team workI’ll be honest: when I hear the phrase “team building exercises” I absolutely cringe.  For some reason, I picture trust falls and corny games. Probably because that’s all I’ve ever been exposed to. Also, I’m an introvert. I agree that functioning as a team is important, and that team building exercises can be valuable. As a library leader in my organization, I’ve been asked to come up with team building exercises, and I tried to be sensitive to the kinds of things that some people find fun (role playing, for example) and the kinds of things that  others find horrifying (role playing, for example!). This post will give suggestions for team building exercises that won’t fill people like me with dread. That’s not to say that some of these ideas won’t require a little compromise – which I am always willing to do and I believe that all staff members should also be willing to do to some degree. That said, people have their limits and should not be forced to do things they’re not comfortable doing, or made to feel bad for not trying things! Those people should be asked to suggest the compromise. What are they willing to do? What are their deal breakers?

Have a Book Discussion
Nothing out of the ordinary here. The team reads a book and discusses. Please, no skits or charades. I’d rather…not. But I’ll be happy to submit discussion questions, weigh in on book themes, and post book reviews on a staff blog.  Along these lines, you can also have a movie discussion or a library current events discussion (I’d avoid general current events so things don’t get political, but library current events are relevant.  What’s in the library literature lately?). It’s a way to get to know people and their views, share ideas, and sometimes even agree to disagree.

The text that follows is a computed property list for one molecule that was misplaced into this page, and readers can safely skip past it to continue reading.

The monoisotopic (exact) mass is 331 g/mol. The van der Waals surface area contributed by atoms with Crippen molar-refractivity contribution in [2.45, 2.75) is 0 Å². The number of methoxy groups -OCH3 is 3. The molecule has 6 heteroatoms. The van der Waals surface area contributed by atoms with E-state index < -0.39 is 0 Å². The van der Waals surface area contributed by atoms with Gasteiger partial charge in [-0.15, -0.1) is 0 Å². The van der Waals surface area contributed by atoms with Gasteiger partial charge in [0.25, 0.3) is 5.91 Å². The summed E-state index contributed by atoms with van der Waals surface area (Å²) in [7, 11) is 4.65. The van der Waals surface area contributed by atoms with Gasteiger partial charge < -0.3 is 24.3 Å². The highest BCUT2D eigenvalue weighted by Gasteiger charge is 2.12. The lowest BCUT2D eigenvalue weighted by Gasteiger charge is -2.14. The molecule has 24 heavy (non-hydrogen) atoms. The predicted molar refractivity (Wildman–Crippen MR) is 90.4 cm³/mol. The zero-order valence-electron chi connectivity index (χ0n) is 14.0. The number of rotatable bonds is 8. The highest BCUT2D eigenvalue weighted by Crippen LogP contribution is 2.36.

Survival Scenarios
You’re deserted on an island. What ten items does your small group want? Write your items on a flip chart. The group facilitator will do the “reporting” to the larger group by reading your list to everyone and pointing out similarities/differences from group to group.  Everyone participates in the discussion, no one is singled out, no one has to perform, everyone has to agree on ten items.

Puzzles and Brain Teasers
Form teams, solve a puzzle. Easy peasy.  Communication is important in the group, problem solving is performed, and no one has to look the fool.

Build Something
Maker spaces are all the rage in libraries.  Groups can be given random tools and resources and be told to “build something.” They get to be creative, work as a team, communicate, problem solve…all good things.